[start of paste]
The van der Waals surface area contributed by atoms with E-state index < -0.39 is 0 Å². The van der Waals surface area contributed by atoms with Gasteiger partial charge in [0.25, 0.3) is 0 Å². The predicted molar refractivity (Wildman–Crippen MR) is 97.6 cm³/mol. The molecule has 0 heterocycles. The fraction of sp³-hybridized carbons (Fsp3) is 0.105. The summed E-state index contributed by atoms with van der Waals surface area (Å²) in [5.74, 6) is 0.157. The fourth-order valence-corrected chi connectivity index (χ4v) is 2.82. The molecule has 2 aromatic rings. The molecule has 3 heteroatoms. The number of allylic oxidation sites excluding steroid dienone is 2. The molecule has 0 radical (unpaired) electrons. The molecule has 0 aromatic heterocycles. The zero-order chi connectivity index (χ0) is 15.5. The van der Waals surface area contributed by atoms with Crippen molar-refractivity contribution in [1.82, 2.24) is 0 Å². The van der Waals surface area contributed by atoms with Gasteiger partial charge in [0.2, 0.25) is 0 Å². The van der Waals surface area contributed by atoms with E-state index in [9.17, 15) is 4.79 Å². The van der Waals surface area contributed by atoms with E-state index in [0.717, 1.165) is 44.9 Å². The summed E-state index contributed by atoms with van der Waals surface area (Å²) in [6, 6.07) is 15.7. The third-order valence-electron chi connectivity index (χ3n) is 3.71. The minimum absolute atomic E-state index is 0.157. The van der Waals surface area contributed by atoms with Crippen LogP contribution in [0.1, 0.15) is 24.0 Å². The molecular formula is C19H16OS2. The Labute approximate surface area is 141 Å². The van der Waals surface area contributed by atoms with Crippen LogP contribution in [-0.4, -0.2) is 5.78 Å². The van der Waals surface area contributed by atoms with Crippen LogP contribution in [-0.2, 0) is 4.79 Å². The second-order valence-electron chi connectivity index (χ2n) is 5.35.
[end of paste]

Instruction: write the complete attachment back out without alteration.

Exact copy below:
The van der Waals surface area contributed by atoms with E-state index < -0.39 is 0 Å². The van der Waals surface area contributed by atoms with Gasteiger partial charge in [0.25, 0.3) is 0 Å². The predicted molar refractivity (Wildman–Crippen MR) is 97.6 cm³/mol. The molecule has 0 heterocycles. The fraction of sp³-hybridized carbons (Fsp3) is 0.105. The summed E-state index contributed by atoms with van der Waals surface area (Å²) in [5.74, 6) is 0.157. The fourth-order valence-corrected chi connectivity index (χ4v) is 2.82. The molecule has 2 aromatic rings. The molecule has 3 heteroatoms. The number of allylic oxidation sites excluding steroid dienone is 2. The molecule has 0 radical (unpaired) electrons. The molecule has 0 aromatic heterocycles. The zero-order chi connectivity index (χ0) is 15.5. The van der Waals surface area contributed by atoms with Crippen molar-refractivity contribution in [1.82, 2.24) is 0 Å². The van der Waals surface area contributed by atoms with Gasteiger partial charge in [0.2, 0.25) is 0 Å². The van der Waals surface area contributed by atoms with E-state index in [9.17, 15) is 4.79 Å². The van der Waals surface area contributed by atoms with E-state index in [0.717, 1.165) is 44.9 Å². The summed E-state index contributed by atoms with van der Waals surface area (Å²) in [6, 6.07) is 15.7. The third-order valence-electron chi connectivity index (χ3n) is 3.71. The minimum absolute atomic E-state index is 0.157. The van der Waals surface area contributed by atoms with Crippen LogP contribution in [0.1, 0.15) is 24.0 Å². The molecular formula is C19H16OS2. The Labute approximate surface area is 141 Å². The van der Waals surface area contributed by atoms with Crippen LogP contribution in [-0.4, -0.2) is 5.78 Å². The van der Waals surface area contributed by atoms with Crippen LogP contribution in [-0.2, 0) is 4.79 Å². The second-order valence-electron chi connectivity index (χ2n) is 5.35.